Country: Costa Rica, Mexico
Notes: When cooking meat, it is important to know how often the muscle was used by the animal. A good way to think about it is that the more the muscle is used, the better it will taste but the tougher it will be. If a muscle is not used very often it’s going to be very tender but doesn’t have the same taste as muscles that are used more often. The tongue has a lot of flavor because all a cow does is eat grass all day! So, very gentle and moist cooking is the way to go to make it super tender. The most popular way to cook it is to place it in seasoned liquid with aromatics and then simmer it on low until tender. In Mexico, the most popular way to eat it is to shred it up and put it in a taco.
Here in Costa Rica, another popular way to cook a classic dish is to make Lengua en salsa: tender beef tongue in a savory tomato-based sauce. For us here at Alma, we have mixed the two popular ways to serve it together, taking the Costa Rican version and making it into a taco and topping it with escabeche.
Preparation: Beef tongue is slow-cooked in broth with aromatics until tender. The tongue is then diced and cooked on the plancha until it gets a brown color for extra flavor and then it seasoned with cumin salt. Tomato sauce is spread on a fresh tortilla and the tongue is placed on top. Finally, a garnish of escabeche is put on top of each taco.
Story: The flautas, also called flautines, is a Mexican dish. They are tacos made of rolled golden corn tortilla. Its name derives from the great similarity that these have with the musical instrument (the flute) of the same name to be rigid (crisp) and thin. They can have different fillings such as shredded meat, picadillo, potatoes, beans and cheese, among others. They are served accompanied by any sauce, lemon, lettuce or cabbage, with tomato, and sometimes sour cream. We use a filling of shredded chicken cooked with achiote and tomato.
Preparations: Chicken Tinga is rolled in a golden corn tortilla and then fried. Black bean mole is put onto the plate and two crispy tacos are placed on top. Finally, it’s topped off with sour cream and cabbage salad.
Story: In contemporary Mexico, Tacos Barbacoa generally refers to meats, whole sheep or whole goats slow-cooked over an open fire, or more traditionally, in a hole dug in the ground covered with maguey leaves, although the interpretation is loose, and in the present day, they may refer to meat steamed until tender. This meat is known for its high fat content and strong flavor, often accompanied with onions and cilantro. In Northern Mexico, it is also sometimes made from beef head, but more often it is prepared from goat meat (cabrito). In Central Mexico, the meat of choice is lamb, and in the Yucatan, their traditional version, cochinita pibil (pit-style pork), is prepared with pork.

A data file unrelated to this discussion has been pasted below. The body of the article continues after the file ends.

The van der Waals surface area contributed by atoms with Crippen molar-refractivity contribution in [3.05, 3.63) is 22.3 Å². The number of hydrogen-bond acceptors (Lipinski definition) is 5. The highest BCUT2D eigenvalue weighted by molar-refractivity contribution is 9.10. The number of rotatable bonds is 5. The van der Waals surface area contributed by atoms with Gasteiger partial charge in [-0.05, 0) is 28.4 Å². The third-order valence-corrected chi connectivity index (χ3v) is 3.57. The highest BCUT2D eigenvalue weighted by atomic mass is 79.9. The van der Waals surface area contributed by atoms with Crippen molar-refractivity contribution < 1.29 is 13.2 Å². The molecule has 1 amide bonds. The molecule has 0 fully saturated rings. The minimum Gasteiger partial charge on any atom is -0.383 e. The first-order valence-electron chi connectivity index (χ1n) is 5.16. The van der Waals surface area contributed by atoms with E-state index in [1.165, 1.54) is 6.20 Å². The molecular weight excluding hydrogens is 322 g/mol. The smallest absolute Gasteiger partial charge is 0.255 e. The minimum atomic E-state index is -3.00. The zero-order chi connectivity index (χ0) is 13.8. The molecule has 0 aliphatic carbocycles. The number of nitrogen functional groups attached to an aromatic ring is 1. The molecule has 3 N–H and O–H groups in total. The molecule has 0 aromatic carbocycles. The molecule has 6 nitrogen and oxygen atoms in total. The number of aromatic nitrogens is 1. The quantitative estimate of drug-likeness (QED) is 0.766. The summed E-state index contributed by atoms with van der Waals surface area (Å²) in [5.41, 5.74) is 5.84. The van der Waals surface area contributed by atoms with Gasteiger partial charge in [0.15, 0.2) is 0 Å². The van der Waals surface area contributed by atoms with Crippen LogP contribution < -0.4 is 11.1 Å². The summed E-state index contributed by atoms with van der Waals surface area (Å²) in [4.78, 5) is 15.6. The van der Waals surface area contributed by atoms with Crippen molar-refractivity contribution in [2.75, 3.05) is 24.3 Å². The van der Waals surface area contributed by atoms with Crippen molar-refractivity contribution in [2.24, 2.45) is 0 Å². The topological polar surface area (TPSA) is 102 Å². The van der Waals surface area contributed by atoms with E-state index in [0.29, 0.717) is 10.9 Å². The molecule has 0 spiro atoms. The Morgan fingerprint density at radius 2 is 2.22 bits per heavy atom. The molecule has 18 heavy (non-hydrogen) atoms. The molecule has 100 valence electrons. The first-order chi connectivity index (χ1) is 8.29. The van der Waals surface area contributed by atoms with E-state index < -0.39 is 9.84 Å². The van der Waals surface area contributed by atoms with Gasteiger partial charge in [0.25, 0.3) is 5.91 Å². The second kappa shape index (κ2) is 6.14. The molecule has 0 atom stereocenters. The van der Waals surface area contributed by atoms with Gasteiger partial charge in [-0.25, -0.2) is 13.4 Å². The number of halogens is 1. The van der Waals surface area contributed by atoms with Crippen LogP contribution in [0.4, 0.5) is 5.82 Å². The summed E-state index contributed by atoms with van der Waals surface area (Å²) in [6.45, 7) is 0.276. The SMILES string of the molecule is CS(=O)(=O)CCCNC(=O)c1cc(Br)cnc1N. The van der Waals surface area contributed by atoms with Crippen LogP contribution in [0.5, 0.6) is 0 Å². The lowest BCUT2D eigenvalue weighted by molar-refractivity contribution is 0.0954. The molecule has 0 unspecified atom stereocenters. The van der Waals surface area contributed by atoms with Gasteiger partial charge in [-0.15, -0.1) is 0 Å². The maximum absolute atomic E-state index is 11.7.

Our version here at Alma is marinated in an Adobo made from Guajio and Chipotle chiles and then slow roasted in the oven.
Preparation: Local goat is marinated in the Adobo sauce over night and then slow roasted in the oven until very tender. When this is done, some of the mixture is placed on fresh tortillas and garnished with radish, avocado puree, green onion and cilantro.
Story: Tacos de pescado (“fish tacos”) originated in Baja California in Mexico, where they consist of grilled or fried fish, lettuce or cabbage, pico de gallo, and a sour cream or citrus/mayonnaise sauce, all placed on top of a corn or flour tortilla. They are often found at street vendors, and they have many regional variations. Our variation includes tempura batter to make our fried fish, shrimp or cauliflower very crispy on the outside. Tempura batter is actually a Japanese recipe that results in one of the lightest crispy batters you can use.
Preparation: Fish, shrimp or cauliflower is dipped into tempura batter and then fried until very crispy. This is placed on a flour tortilla and then topped with fresh cabbage and chipotle aioli.
Story: The “Arrachera” is the name given in Mexico to a particular cut of beef which is packed with flavor but needs to be cooked delicately to make tender. It can also be called entraña in Guatemala and Argentina, entrécula in Spain, skirt steak in the United States and onglet in France. In its raw form it is a very fibrous and innervated meat, so you must make it tender by the way you cut it after it is cooked or by using a marinate for the meat, which consists of seasoning the meat with certain spices and ingredients such as vinegar. This will make it softer while giving it a better flavor.
Encebollado in its simplest definition means a technique of cooking with onions. It can also be the name of a number of dishes. Maybe the most popular example of this would be Encebollado as the name of a fish stew in Ecuador where it is the national dish. For us here at Alma this means that our Arrachera cut of meat and onions are cooked together to order for our tacos.
Preparation: Thin slices of Arrachera and onions are cooked on the plancha until tender and then mixed with salsa verde. The mixture is then placed on a corn tortillas and topped off with queso Bagaces.